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Ryan E. Day


Taking the Measure of Automotive Noise Standards, Part 1

Just how loud is that squeaky wheel?

Published: Tuesday, October 28, 2014 - 15:23

We all know what happens to a squeaky wheel, right? But just how loud does a wheel need to squeak before it’s squeak-worthy of replacement?

During my years of auto repair, one of the interesting tidbits I was hipped to was this: What human ears perceive as a squeak is actually a high-frequency vibration. In the case of vehicle front-end accessory drive (FEAD) applications (e.g., power steering, A/C, alternator), causes of vibration range from worn pulley bearings to inconsistent torque supply. However, the engineering side of this phenomenon is definitely more interesting than the repair side.

Pulleys and belts on the front of Ford’s mighty-might Ecoboost engine. Courtesy Ford Motor Co.

SAKOR Technologies Inc., a leader in implementing instrumentation products for dynamometer testing, designed and built a belt noise test stand for Ford Motor Co., which the company will use to meet new SAE specifications for belt noise in FEAD applications, as well as other noise testing requirements. The SAE International standard J2432:2012—“Performance testing of PK section v-ribbed belts,” covers accessory drive belt testing methods and includes test configurations, pulley diameters, power loads, and guidance for interpreting test data.

The new belt-noise test stand uses a high-speed AC dynamometer system to simulate the engine, allowing testing to be performed in a clean laboratory environment without the need for the fuel, cooling, and fire-suppression systems necessary for fired-engine testing. The dynamometer precisely simulates the torque pulses from engine firing, which are critical for this type of noise testing. The test stand also includes a thermal chamber as well as a water mist system to simulate a wide range of environmental conditions that are also known to have a major effect on belt noise performance.

SAKOR FEAD test stand. Courtesy SAKOR

SAKOR FEAD test stand in Ford facility. Courtesy Ford Motor Co.

According to Scott Willis, a FEAD technical specialist at Ford, the belt test system can be used for testing belts of any length or width, and was designed to have test capabilities over and above what is required in the SAE specification. And the test stand can be used for testing both axial and angular belt misalignment, as well as for performing belt aging and durability testing.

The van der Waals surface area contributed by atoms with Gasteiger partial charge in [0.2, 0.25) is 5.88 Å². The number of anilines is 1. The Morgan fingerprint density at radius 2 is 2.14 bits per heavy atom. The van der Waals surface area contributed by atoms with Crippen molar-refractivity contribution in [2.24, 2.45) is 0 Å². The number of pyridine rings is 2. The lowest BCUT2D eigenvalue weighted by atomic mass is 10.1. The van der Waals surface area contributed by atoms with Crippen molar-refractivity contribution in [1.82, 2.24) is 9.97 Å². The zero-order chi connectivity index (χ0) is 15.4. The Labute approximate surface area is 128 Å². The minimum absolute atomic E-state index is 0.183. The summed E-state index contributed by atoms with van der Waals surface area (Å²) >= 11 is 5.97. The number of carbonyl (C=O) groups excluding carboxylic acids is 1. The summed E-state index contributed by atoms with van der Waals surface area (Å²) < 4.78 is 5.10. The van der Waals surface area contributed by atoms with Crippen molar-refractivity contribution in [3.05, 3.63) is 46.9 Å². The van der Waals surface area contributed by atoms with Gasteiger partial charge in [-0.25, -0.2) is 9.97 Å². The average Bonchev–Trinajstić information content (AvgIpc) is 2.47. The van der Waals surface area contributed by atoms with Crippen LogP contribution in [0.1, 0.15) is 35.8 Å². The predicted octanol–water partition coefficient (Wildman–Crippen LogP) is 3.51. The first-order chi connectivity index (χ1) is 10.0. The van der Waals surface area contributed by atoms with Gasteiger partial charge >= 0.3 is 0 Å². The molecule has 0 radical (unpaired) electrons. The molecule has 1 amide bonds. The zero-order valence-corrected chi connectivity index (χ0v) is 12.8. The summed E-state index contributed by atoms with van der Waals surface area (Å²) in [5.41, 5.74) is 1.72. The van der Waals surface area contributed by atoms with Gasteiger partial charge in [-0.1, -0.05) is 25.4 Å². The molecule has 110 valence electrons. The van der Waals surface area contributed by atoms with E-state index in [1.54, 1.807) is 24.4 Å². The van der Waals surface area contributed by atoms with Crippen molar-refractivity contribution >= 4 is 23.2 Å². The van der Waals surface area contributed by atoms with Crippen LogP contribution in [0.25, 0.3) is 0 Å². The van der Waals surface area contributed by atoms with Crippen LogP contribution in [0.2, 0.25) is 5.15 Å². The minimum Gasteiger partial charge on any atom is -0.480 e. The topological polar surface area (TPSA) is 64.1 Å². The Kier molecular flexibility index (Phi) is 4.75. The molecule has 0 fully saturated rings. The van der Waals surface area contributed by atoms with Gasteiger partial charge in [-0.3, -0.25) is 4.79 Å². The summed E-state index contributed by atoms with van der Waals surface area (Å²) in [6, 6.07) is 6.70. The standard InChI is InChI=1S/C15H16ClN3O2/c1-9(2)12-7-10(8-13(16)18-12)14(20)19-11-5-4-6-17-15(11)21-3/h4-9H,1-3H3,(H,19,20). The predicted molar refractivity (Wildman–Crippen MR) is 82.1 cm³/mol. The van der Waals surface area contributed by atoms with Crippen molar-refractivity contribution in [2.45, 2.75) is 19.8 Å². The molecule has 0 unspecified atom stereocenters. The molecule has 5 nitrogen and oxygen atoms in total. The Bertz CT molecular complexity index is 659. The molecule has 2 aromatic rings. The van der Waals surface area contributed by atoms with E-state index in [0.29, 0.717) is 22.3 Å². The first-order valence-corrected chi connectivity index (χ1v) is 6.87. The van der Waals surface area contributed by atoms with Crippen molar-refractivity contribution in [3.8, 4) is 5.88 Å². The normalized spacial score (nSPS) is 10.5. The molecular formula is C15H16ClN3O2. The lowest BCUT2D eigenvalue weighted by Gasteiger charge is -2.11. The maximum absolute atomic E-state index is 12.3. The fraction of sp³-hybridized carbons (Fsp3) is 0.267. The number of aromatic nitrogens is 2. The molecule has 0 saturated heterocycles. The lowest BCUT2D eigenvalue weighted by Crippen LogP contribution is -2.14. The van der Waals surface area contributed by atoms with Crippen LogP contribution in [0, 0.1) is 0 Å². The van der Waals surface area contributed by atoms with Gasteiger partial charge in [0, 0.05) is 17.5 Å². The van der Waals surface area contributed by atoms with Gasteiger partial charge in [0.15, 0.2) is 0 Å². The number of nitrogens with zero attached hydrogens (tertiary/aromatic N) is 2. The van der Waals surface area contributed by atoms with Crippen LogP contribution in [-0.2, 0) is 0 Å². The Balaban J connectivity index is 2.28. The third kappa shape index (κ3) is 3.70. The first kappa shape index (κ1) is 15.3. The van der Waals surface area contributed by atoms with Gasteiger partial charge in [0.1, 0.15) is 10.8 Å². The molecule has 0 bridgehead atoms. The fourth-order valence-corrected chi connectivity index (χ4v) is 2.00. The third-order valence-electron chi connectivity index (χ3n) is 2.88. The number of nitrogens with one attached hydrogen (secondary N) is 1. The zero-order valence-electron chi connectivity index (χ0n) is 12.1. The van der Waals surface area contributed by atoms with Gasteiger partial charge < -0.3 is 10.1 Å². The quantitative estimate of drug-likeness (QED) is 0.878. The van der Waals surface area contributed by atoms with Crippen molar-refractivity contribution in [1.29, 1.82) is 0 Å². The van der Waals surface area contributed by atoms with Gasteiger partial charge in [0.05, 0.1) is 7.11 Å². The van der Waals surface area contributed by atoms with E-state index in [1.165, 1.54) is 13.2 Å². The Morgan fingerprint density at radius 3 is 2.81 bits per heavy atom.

“This test stand allows us to test in accordance with the current SAE specification and is versatile enough to adapt to further noise test development, which will allow Ford to continue to provide the highest quality product to our customers,” says Willis, who also leads SAE’s Belt Drive (Automotive) Systems Committee. “The test unit has been used for cold temperature NVH testing and also for warranty return part-problem verification on belts and idler pulleys.”

Test stand setup at Ford facility. Courtesy Ford Motor Co.

Beyond the J2432 testing, the unit is also capable of simulating misalignment and tilt to the pulleys, which can also be major contributors to engine belt noise. “The revised specification is J1459 and is available through SAE,” says Willis.  “The updated specification includes revisions to the misalignment noise test to improve test consistency and more easily induce noise on newer noise abatement belt constructions.”

The custom test stand allows Ford to test new formulations of rubber, new fibrous materials, or new pulley and belt shapes designed to minimize belt chirp under a wide range of environmental conditions.

Randal Beattie, president of SAKOR Technologies Inc.
Courtesy SAKOR

“We are gratified that the new test unit has been so well received by Ford,” says Randal Beattie, president of SAKOR. “Several other major belt manufacturers have visited our facility to see the stand and have expressed intent in acquiring similar equipment.”

Which all comes back to how SAKOR and Ford address the SAE requirements regarding squeaky wheels in the design and manufacturing stages.

“SAKOR and Ford worked closely together throughout the design, manufacturing, and commissioning stages of the test stand project,” explains Willis. “There are several critical functional requirements for the test stand, for example, temperature setting and control, alignment accuracy, and belt tension control. Ford and SAKOR reviewed hardware and design proposals to ensure the functional requirements would be met and then went through a very specific sign-off procedure to confirm the stand functioned as needed.”


About The Author

Ryan E. Day’s picture

Ryan E. Day

Ryan E. Day is Quality Digest’s project manager and senior editor for solution-based reporting, which brings together those seeking business improvement solutions and solution providers. Day has spent the last decade researching and interviewing top business leaders and continuous improvement experts at companies like Sakor, Ford, Merchandize Liquidators, Olympus, 3D Systems, Hexagon, Intertek, InfinityQS, Johnson Controls, FARO, and Eckel Industries. Most of his reporting is done with the help of his 20 lb tabby cat at his side.


I wonder ...

I wonder how loud should a car wheel, or belt or any other part squeak before taking the car to the maintenance shop. I wonder how loud should our bone junctions squeak before we go to the hospital. Squeaking is just an age question, gasoline cars last 100,000 miles, diesel cars almost double, trucks 700,000 miles - and they all start squeaking just out of the dealer's shop. How loud squeak earth moving machines? Never noticed? The noise they make go well beyond 90 decibels, but nobody cares. Further on, wheels are not the squeakiest parts of of any car: there are the external mirrors, and the windows that add to; I also wonder why the once highly considered Cx coefficient is not used anymore.